Sultan Muhammad's descendants (who later adopted the title Choudhury) lost further lands in the following centuries, most notably in the lead up to the Revolt of Radharam in 1786 AD. Their territories were incorporated by the East India Company around this time, under whom they were landlords through Permanent Settlement. They continued being prominent landowners into the 20th century.
Other members of the erstwhile royal dynasty are believed to have gone east and joined the nobility of the Kingdom of Manipur. This group was descended from the family of Muhammad Sani (himself of the line of Muhammad Turani), who became one of the ministers of King Khagemba. They later formed the Tampakmayum, Touthongmayum and Khullakpam clans of Manipur.
Peoples and customs
The greater Barak Valley, which encompassed the area of Pratapgarh, has an indigenous population of ethnic Bengalis. As with neighbouring Sylhet, the inhabitants speak a common dialect of Bengali known as Sylheti, with the region as a whole, in the words of historian Jayanta Bhattacharjee, being "geographically, historically and ethnically an extension of Gangetic Bengal".
The lands which made up Pratapgarh itself, since long before its founding, have exhibited a strong tribal influence. The Kuki people had been established in the area since at least the mid-1200s AD, when they were the primary population group, and uninterruptedly resided in the region up to the present-day. The Khasi people have also maintained a presence and though Pura Raja had been their last important chief, the chronicler Mirza Nathan notes in his Baharistan-i-Ghaibi that even in the 17th century AD, they enjoyed an essentially independent status in the kingdom. Nathan also records that the territory was further inhabited by the "Mughols" (likely referring to the Manipuris). He describes them as speaking a language "akin to the language of the Kacharies" and wearing "big turbans" and "big ear rings of brass called tunkal".
While such Hindu tribal groups had long held sway in the region, Islam too was deep rooted among the populace. Following his conquest of Sylhet, Shah Jalal was said to have dispatched one Shahid Hamja, who had been among his 360 disciples, to the area to propagate the faith. This saint was attributed with possessing the supernatural ability to control wild animals, leading to the common depiction of him having rode a tiger as a steed. Over the centuries, a popular cult formed around this figure, who was later deified, with his name being corrupted to "Sahija Badsah", thus becoming the presiding god of the forest of Pratapgarh. His maqam, which is located there, is venerated by timber merchants, Hindu and Muslim alike, with the lower-caste Hindus of Karimganj district as a whole also paying homage to him.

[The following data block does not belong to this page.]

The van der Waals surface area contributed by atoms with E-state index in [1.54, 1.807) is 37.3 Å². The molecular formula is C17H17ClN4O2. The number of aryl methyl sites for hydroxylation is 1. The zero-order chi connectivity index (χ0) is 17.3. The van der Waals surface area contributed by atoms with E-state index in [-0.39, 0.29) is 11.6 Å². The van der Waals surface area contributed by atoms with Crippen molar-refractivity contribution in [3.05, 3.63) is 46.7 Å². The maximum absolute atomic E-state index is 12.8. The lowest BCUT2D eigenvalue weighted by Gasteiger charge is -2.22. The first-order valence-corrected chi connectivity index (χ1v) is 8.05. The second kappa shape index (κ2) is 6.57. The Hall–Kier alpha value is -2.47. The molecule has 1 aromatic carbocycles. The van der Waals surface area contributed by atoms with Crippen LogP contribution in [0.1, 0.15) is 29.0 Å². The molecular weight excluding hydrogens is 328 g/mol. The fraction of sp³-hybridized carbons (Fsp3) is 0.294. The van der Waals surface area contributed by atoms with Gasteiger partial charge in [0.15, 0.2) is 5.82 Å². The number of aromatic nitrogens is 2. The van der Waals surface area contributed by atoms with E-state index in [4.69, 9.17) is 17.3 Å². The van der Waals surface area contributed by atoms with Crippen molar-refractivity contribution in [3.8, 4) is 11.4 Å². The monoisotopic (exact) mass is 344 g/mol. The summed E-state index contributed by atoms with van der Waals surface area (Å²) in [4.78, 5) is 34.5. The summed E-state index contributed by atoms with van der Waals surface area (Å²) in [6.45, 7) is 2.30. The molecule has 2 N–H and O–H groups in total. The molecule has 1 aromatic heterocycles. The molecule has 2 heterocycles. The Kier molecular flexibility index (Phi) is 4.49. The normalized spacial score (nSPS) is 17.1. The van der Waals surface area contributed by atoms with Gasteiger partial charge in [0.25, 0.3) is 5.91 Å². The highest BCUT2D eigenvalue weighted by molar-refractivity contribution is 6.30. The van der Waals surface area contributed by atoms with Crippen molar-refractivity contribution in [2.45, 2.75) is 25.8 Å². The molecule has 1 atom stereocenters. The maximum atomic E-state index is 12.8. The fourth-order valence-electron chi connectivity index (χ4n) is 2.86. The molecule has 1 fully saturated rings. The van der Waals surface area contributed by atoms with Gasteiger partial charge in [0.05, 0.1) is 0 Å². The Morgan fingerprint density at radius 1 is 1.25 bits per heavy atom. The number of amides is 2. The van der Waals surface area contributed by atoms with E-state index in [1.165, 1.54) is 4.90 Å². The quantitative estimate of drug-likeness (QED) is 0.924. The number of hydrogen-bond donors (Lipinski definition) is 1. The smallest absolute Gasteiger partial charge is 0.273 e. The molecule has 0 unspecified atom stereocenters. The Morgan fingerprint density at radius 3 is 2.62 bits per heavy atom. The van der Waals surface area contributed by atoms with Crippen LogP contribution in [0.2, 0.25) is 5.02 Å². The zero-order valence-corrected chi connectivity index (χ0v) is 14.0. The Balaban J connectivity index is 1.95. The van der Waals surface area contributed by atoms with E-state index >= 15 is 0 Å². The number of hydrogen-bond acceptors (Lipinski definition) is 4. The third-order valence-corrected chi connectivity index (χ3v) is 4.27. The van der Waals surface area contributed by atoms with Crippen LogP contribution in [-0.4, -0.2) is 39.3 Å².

Years after the kingdom's dissolution, the name "Pratapgarh" survived as designations for the successive administrative regions which subsequently occupied the area. Over a number of centuries, various mahals, tehsils, mouzas and paraganas with this name were maintained by the Mughal and British empires, as well as later by the Republic of India. Pratapgarh also had a notable impact on the culture of the region. Choudhury records various legends and anecdotes from the kingdom's history which were still in vogue among the population of the area. Archaeological remnants, which include dighi (reservoirs), graves and the ruins of the capital, further appear to have impacted the popular consciousness. A song regarding the remains of the royal palace was reported by Choudhury as having been popular among the local villages:?? ?? ?????, ??????????? ???????? ???? ?? ???
????? ?????? ???? ????? ??????? ?????? ?????
?????? ????? ??????? ???? ?????? ?????-?? ?? ??????
Come oh brother, let us go see the palace of Pratapgarh.
Weep in rain, weep in the dry,
for Ajfar's home will disappear in the jungle thorns.